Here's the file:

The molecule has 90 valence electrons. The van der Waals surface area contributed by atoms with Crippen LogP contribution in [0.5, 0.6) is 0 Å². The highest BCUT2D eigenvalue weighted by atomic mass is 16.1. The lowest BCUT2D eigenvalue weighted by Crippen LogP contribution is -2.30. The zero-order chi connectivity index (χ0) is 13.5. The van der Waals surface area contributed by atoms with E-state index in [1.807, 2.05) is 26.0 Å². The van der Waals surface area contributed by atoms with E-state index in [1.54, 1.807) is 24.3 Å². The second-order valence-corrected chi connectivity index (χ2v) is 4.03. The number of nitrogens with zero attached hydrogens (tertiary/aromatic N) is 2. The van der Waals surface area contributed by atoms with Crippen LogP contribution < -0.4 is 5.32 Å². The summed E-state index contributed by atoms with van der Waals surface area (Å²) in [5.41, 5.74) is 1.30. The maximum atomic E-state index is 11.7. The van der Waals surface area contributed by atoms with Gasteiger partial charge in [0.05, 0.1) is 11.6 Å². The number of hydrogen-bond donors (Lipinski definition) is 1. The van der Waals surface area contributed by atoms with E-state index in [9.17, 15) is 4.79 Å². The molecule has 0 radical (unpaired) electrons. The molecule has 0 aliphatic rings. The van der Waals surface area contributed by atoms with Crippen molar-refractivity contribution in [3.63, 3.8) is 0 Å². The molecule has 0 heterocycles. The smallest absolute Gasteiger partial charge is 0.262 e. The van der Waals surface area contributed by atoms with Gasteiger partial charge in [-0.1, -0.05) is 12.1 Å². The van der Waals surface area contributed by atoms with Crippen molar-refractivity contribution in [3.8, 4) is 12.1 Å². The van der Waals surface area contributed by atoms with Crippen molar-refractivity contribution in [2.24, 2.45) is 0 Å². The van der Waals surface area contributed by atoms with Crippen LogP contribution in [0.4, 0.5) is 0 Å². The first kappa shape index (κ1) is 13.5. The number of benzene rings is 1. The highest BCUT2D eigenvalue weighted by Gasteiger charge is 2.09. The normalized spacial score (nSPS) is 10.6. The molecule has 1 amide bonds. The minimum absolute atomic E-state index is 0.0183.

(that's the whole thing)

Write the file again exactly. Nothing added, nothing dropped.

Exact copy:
The molecule has 90 valence electrons. The van der Waals surface area contributed by atoms with Crippen LogP contribution in [0.5, 0.6) is 0 Å². The highest BCUT2D eigenvalue weighted by atomic mass is 16.1. The lowest BCUT2D eigenvalue weighted by Crippen LogP contribution is -2.30. The zero-order chi connectivity index (χ0) is 13.5. The van der Waals surface area contributed by atoms with E-state index in [1.807, 2.05) is 26.0 Å². The van der Waals surface area contributed by atoms with E-state index in [1.54, 1.807) is 24.3 Å². The second-order valence-corrected chi connectivity index (χ2v) is 4.03. The number of nitrogens with zero attached hydrogens (tertiary/aromatic N) is 2. The van der Waals surface area contributed by atoms with Crippen LogP contribution < -0.4 is 5.32 Å². The summed E-state index contributed by atoms with van der Waals surface area (Å²) in [5.41, 5.74) is 1.30. The maximum atomic E-state index is 11.7. The van der Waals surface area contributed by atoms with Gasteiger partial charge in [0.05, 0.1) is 11.6 Å². The number of hydrogen-bond donors (Lipinski definition) is 1. The van der Waals surface area contributed by atoms with E-state index in [9.17, 15) is 4.79 Å². The molecule has 0 radical (unpaired) electrons. The molecule has 0 aliphatic rings. The van der Waals surface area contributed by atoms with Crippen molar-refractivity contribution in [3.63, 3.8) is 0 Å². The molecule has 0 heterocycles. The smallest absolute Gasteiger partial charge is 0.262 e. The van der Waals surface area contributed by atoms with Gasteiger partial charge in [-0.1, -0.05) is 12.1 Å². The van der Waals surface area contributed by atoms with Crippen molar-refractivity contribution in [3.8, 4) is 12.1 Å². The van der Waals surface area contributed by atoms with Crippen molar-refractivity contribution in [2.24, 2.45) is 0 Å². The van der Waals surface area contributed by atoms with Crippen LogP contribution in [0.4, 0.5) is 0 Å². The first kappa shape index (κ1) is 13.5. The number of benzene rings is 1. The highest BCUT2D eigenvalue weighted by Gasteiger charge is 2.09. The normalized spacial score (nSPS) is 10.6. The molecule has 1 amide bonds. The minimum absolute atomic E-state index is 0.0183.